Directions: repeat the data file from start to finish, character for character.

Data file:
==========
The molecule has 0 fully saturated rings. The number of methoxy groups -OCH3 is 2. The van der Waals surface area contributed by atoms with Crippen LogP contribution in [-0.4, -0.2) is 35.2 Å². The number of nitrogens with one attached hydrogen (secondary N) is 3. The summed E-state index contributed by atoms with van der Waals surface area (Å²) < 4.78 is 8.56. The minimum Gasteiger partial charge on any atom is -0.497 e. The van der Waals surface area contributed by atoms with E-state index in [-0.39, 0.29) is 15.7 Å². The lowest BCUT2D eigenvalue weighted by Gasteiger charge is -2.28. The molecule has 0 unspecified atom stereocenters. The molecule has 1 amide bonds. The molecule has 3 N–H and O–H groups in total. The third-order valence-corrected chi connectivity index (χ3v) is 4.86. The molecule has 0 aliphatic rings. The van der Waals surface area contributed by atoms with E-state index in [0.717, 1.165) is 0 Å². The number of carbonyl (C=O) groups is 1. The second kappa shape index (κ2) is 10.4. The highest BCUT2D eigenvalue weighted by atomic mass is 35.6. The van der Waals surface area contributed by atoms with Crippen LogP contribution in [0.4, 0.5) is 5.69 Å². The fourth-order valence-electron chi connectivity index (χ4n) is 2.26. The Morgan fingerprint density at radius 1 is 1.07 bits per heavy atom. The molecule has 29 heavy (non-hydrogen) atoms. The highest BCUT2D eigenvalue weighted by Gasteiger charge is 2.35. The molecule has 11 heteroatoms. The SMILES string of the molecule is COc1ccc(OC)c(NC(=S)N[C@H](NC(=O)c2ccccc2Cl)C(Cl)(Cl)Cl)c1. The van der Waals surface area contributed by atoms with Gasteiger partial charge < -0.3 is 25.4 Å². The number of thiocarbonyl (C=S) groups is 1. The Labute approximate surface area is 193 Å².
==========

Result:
The molecule has 0 fully saturated rings. The number of methoxy groups -OCH3 is 2. The van der Waals surface area contributed by atoms with Crippen LogP contribution in [-0.4, -0.2) is 35.2 Å². The number of nitrogens with one attached hydrogen (secondary N) is 3. The summed E-state index contributed by atoms with van der Waals surface area (Å²) < 4.78 is 8.56. The minimum Gasteiger partial charge on any atom is -0.497 e. The van der Waals surface area contributed by atoms with E-state index in [-0.39, 0.29) is 15.7 Å². The lowest BCUT2D eigenvalue weighted by Gasteiger charge is -2.28. The molecule has 0 unspecified atom stereocenters. The molecule has 1 amide bonds. The molecule has 3 N–H and O–H groups in total. The third-order valence-corrected chi connectivity index (χ3v) is 4.86. The molecule has 0 aliphatic rings. The van der Waals surface area contributed by atoms with E-state index in [0.717, 1.165) is 0 Å². The number of carbonyl (C=O) groups is 1. The second kappa shape index (κ2) is 10.4. The highest BCUT2D eigenvalue weighted by atomic mass is 35.6. The van der Waals surface area contributed by atoms with Crippen LogP contribution in [0.4, 0.5) is 5.69 Å². The fourth-order valence-electron chi connectivity index (χ4n) is 2.26. The Morgan fingerprint density at radius 1 is 1.07 bits per heavy atom. The molecule has 29 heavy (non-hydrogen) atoms. The highest BCUT2D eigenvalue weighted by Gasteiger charge is 2.35. The molecule has 11 heteroatoms. The SMILES string of the molecule is COc1ccc(OC)c(NC(=S)N[C@H](NC(=O)c2ccccc2Cl)C(Cl)(Cl)Cl)c1. The van der Waals surface area contributed by atoms with Gasteiger partial charge < -0.3 is 25.4 Å². The number of thiocarbonyl (C=S) groups is 1. The Labute approximate surface area is 193 Å².